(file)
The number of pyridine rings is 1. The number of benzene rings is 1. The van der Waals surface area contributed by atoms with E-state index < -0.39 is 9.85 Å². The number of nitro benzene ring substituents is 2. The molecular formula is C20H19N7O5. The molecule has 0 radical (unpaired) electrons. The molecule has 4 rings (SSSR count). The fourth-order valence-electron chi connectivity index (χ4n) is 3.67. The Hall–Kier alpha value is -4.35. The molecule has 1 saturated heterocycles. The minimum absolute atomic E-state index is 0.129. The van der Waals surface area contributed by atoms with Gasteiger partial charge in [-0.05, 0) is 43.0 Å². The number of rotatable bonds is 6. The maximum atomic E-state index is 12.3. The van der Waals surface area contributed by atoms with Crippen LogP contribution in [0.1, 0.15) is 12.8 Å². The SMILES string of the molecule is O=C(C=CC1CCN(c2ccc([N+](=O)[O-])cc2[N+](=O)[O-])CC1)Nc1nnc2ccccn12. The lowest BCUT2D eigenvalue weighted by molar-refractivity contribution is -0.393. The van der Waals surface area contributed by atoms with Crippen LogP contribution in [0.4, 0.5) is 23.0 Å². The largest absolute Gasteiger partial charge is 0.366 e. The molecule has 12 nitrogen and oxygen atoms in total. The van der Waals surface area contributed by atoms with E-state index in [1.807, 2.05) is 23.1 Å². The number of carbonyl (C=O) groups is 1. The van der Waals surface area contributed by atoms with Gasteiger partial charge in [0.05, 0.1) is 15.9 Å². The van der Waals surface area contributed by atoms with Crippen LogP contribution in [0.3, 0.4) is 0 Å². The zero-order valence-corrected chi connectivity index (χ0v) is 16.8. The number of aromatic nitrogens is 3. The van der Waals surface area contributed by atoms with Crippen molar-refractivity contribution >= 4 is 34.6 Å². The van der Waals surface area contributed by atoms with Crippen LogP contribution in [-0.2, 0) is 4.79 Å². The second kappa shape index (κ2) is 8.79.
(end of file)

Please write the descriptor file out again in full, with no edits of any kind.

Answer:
The number of pyridine rings is 1. The number of benzene rings is 1. The van der Waals surface area contributed by atoms with E-state index < -0.39 is 9.85 Å². The number of nitro benzene ring substituents is 2. The molecular formula is C20H19N7O5. The molecule has 0 radical (unpaired) electrons. The molecule has 4 rings (SSSR count). The fourth-order valence-electron chi connectivity index (χ4n) is 3.67. The Hall–Kier alpha value is -4.35. The molecule has 1 saturated heterocycles. The minimum absolute atomic E-state index is 0.129. The van der Waals surface area contributed by atoms with Gasteiger partial charge in [-0.05, 0) is 43.0 Å². The number of rotatable bonds is 6. The maximum atomic E-state index is 12.3. The van der Waals surface area contributed by atoms with Crippen LogP contribution in [0.1, 0.15) is 12.8 Å². The SMILES string of the molecule is O=C(C=CC1CCN(c2ccc([N+](=O)[O-])cc2[N+](=O)[O-])CC1)Nc1nnc2ccccn12. The lowest BCUT2D eigenvalue weighted by molar-refractivity contribution is -0.393. The van der Waals surface area contributed by atoms with Crippen LogP contribution in [0.4, 0.5) is 23.0 Å². The largest absolute Gasteiger partial charge is 0.366 e. The molecule has 12 nitrogen and oxygen atoms in total. The van der Waals surface area contributed by atoms with E-state index in [1.807, 2.05) is 23.1 Å². The number of carbonyl (C=O) groups is 1. The van der Waals surface area contributed by atoms with Gasteiger partial charge in [0.05, 0.1) is 15.9 Å². The van der Waals surface area contributed by atoms with Crippen LogP contribution in [0.3, 0.4) is 0 Å². The zero-order valence-corrected chi connectivity index (χ0v) is 16.8. The number of aromatic nitrogens is 3. The van der Waals surface area contributed by atoms with Crippen molar-refractivity contribution >= 4 is 34.6 Å². The van der Waals surface area contributed by atoms with Crippen LogP contribution in [-0.2, 0) is 4.79 Å². The second kappa shape index (κ2) is 8.79.